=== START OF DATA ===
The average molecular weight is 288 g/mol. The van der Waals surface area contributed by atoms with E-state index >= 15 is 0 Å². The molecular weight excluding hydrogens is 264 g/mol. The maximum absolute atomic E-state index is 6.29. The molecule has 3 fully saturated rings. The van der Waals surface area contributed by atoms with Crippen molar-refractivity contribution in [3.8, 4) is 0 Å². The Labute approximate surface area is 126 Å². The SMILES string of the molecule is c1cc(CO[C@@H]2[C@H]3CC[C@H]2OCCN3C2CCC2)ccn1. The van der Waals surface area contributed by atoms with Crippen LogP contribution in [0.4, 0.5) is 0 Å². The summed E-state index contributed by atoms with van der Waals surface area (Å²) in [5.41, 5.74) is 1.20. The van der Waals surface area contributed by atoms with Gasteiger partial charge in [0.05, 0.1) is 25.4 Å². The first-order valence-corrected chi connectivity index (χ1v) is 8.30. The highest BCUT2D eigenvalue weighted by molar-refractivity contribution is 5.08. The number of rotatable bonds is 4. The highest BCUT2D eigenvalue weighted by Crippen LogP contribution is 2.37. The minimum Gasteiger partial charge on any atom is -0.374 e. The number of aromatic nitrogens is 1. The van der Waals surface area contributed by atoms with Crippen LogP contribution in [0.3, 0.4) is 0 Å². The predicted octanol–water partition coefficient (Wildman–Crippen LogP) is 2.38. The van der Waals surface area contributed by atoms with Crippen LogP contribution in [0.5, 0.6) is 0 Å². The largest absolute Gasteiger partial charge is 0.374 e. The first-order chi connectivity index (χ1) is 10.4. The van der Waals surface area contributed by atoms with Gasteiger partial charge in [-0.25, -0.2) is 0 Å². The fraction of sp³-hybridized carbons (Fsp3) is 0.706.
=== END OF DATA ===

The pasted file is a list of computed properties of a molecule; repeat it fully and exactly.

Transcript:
The average molecular weight is 288 g/mol. The van der Waals surface area contributed by atoms with E-state index >= 15 is 0 Å². The molecular weight excluding hydrogens is 264 g/mol. The maximum absolute atomic E-state index is 6.29. The molecule has 3 fully saturated rings. The van der Waals surface area contributed by atoms with Crippen molar-refractivity contribution in [3.8, 4) is 0 Å². The Labute approximate surface area is 126 Å². The SMILES string of the molecule is c1cc(CO[C@@H]2[C@H]3CC[C@H]2OCCN3C2CCC2)ccn1. The van der Waals surface area contributed by atoms with Crippen LogP contribution in [0.4, 0.5) is 0 Å². The summed E-state index contributed by atoms with van der Waals surface area (Å²) in [5.41, 5.74) is 1.20. The van der Waals surface area contributed by atoms with Gasteiger partial charge in [0.05, 0.1) is 25.4 Å². The first-order valence-corrected chi connectivity index (χ1v) is 8.30. The highest BCUT2D eigenvalue weighted by molar-refractivity contribution is 5.08. The number of rotatable bonds is 4. The highest BCUT2D eigenvalue weighted by Crippen LogP contribution is 2.37. The minimum Gasteiger partial charge on any atom is -0.374 e. The number of aromatic nitrogens is 1. The van der Waals surface area contributed by atoms with Crippen LogP contribution in [0.3, 0.4) is 0 Å². The predicted octanol–water partition coefficient (Wildman–Crippen LogP) is 2.38. The van der Waals surface area contributed by atoms with Crippen LogP contribution in [0.5, 0.6) is 0 Å². The largest absolute Gasteiger partial charge is 0.374 e. The first-order chi connectivity index (χ1) is 10.4. The van der Waals surface area contributed by atoms with Gasteiger partial charge in [-0.25, -0.2) is 0 Å². The fraction of sp³-hybridized carbons (Fsp3) is 0.706.